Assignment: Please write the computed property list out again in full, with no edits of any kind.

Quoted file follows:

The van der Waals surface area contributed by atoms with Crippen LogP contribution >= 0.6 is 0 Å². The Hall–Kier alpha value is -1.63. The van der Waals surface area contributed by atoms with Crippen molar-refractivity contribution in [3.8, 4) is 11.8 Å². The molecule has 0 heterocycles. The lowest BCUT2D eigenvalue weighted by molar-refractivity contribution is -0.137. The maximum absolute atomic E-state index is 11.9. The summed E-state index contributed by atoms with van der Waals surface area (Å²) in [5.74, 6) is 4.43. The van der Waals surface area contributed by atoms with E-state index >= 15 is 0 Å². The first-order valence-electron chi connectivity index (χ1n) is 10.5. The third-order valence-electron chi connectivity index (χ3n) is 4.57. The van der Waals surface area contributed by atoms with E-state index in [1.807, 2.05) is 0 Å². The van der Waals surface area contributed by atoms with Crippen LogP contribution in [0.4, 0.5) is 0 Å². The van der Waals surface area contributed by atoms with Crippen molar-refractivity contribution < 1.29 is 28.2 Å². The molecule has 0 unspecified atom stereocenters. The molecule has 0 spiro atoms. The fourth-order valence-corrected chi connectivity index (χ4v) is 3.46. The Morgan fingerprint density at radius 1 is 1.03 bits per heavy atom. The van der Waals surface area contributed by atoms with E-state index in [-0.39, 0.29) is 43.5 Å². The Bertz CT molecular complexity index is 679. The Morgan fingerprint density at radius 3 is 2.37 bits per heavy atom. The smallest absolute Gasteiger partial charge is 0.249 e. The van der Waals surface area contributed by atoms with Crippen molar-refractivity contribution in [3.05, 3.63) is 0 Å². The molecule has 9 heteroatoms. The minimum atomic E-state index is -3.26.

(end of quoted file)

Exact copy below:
The van der Waals surface area contributed by atoms with Crippen LogP contribution >= 0.6 is 0 Å². The Hall–Kier alpha value is -1.63. The van der Waals surface area contributed by atoms with Crippen molar-refractivity contribution in [3.8, 4) is 11.8 Å². The molecule has 0 heterocycles. The lowest BCUT2D eigenvalue weighted by molar-refractivity contribution is -0.137. The maximum absolute atomic E-state index is 11.9. The summed E-state index contributed by atoms with van der Waals surface area (Å²) in [5.74, 6) is 4.43. The van der Waals surface area contributed by atoms with E-state index >= 15 is 0 Å². The first-order valence-electron chi connectivity index (χ1n) is 10.5. The third-order valence-electron chi connectivity index (χ3n) is 4.57. The van der Waals surface area contributed by atoms with E-state index in [1.807, 2.05) is 0 Å². The van der Waals surface area contributed by atoms with Crippen LogP contribution in [0.4, 0.5) is 0 Å². The van der Waals surface area contributed by atoms with Crippen molar-refractivity contribution < 1.29 is 28.2 Å². The molecule has 0 unspecified atom stereocenters. The molecule has 0 spiro atoms. The fourth-order valence-corrected chi connectivity index (χ4v) is 3.46. The Morgan fingerprint density at radius 1 is 1.03 bits per heavy atom. The van der Waals surface area contributed by atoms with E-state index in [-0.39, 0.29) is 43.5 Å². The Bertz CT molecular complexity index is 679. The Morgan fingerprint density at radius 3 is 2.37 bits per heavy atom. The smallest absolute Gasteiger partial charge is 0.249 e. The van der Waals surface area contributed by atoms with Crippen molar-refractivity contribution in [3.05, 3.63) is 0 Å². The molecule has 9 heteroatoms. The minimum atomic E-state index is -3.26.